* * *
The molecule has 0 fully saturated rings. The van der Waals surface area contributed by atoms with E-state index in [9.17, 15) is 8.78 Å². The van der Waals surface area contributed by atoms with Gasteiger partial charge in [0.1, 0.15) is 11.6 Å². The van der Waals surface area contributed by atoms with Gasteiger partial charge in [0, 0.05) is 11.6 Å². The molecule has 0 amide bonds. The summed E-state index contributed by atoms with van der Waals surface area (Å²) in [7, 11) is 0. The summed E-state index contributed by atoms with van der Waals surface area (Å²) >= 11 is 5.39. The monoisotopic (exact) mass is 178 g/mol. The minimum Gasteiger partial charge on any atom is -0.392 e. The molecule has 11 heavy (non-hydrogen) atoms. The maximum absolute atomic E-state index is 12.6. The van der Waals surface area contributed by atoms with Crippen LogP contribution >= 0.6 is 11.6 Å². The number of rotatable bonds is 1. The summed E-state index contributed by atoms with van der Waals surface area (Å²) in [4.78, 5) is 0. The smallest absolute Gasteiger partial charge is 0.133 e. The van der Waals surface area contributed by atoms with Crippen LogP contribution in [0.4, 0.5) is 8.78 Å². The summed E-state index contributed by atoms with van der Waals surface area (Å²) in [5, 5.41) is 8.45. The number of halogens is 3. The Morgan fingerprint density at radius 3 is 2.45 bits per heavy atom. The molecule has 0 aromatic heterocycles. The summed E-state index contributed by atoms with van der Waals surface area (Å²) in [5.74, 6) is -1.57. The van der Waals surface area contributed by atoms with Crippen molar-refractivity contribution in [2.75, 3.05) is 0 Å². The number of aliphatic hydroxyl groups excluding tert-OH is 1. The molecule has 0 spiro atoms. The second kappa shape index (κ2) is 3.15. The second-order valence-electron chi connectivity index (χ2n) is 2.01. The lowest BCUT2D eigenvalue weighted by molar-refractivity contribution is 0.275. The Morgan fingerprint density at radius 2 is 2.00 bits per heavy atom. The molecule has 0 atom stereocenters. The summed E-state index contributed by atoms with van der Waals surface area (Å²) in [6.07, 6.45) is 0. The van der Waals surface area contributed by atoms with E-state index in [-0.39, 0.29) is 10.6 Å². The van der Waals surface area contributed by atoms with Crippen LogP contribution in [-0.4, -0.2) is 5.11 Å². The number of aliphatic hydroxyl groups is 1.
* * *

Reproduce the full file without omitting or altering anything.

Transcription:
The molecule has 0 fully saturated rings. The van der Waals surface area contributed by atoms with E-state index in [9.17, 15) is 8.78 Å². The van der Waals surface area contributed by atoms with Gasteiger partial charge in [0.1, 0.15) is 11.6 Å². The van der Waals surface area contributed by atoms with Gasteiger partial charge in [0, 0.05) is 11.6 Å². The molecule has 0 amide bonds. The summed E-state index contributed by atoms with van der Waals surface area (Å²) in [7, 11) is 0. The summed E-state index contributed by atoms with van der Waals surface area (Å²) >= 11 is 5.39. The monoisotopic (exact) mass is 178 g/mol. The minimum Gasteiger partial charge on any atom is -0.392 e. The molecule has 11 heavy (non-hydrogen) atoms. The maximum absolute atomic E-state index is 12.6. The van der Waals surface area contributed by atoms with Crippen LogP contribution >= 0.6 is 11.6 Å². The number of rotatable bonds is 1. The summed E-state index contributed by atoms with van der Waals surface area (Å²) in [4.78, 5) is 0. The smallest absolute Gasteiger partial charge is 0.133 e. The van der Waals surface area contributed by atoms with Crippen LogP contribution in [0.4, 0.5) is 8.78 Å². The summed E-state index contributed by atoms with van der Waals surface area (Å²) in [5, 5.41) is 8.45. The number of halogens is 3. The Morgan fingerprint density at radius 3 is 2.45 bits per heavy atom. The molecule has 0 aromatic heterocycles. The summed E-state index contributed by atoms with van der Waals surface area (Å²) in [5.74, 6) is -1.57. The van der Waals surface area contributed by atoms with Crippen molar-refractivity contribution in [2.75, 3.05) is 0 Å². The number of aliphatic hydroxyl groups excluding tert-OH is 1. The molecule has 0 spiro atoms. The second kappa shape index (κ2) is 3.15. The second-order valence-electron chi connectivity index (χ2n) is 2.01. The lowest BCUT2D eigenvalue weighted by molar-refractivity contribution is 0.275. The Morgan fingerprint density at radius 2 is 2.00 bits per heavy atom. The molecule has 0 atom stereocenters. The summed E-state index contributed by atoms with van der Waals surface area (Å²) in [6.07, 6.45) is 0. The van der Waals surface area contributed by atoms with E-state index in [-0.39, 0.29) is 10.6 Å². The van der Waals surface area contributed by atoms with Crippen LogP contribution in [-0.4, -0.2) is 5.11 Å². The number of aliphatic hydroxyl groups is 1.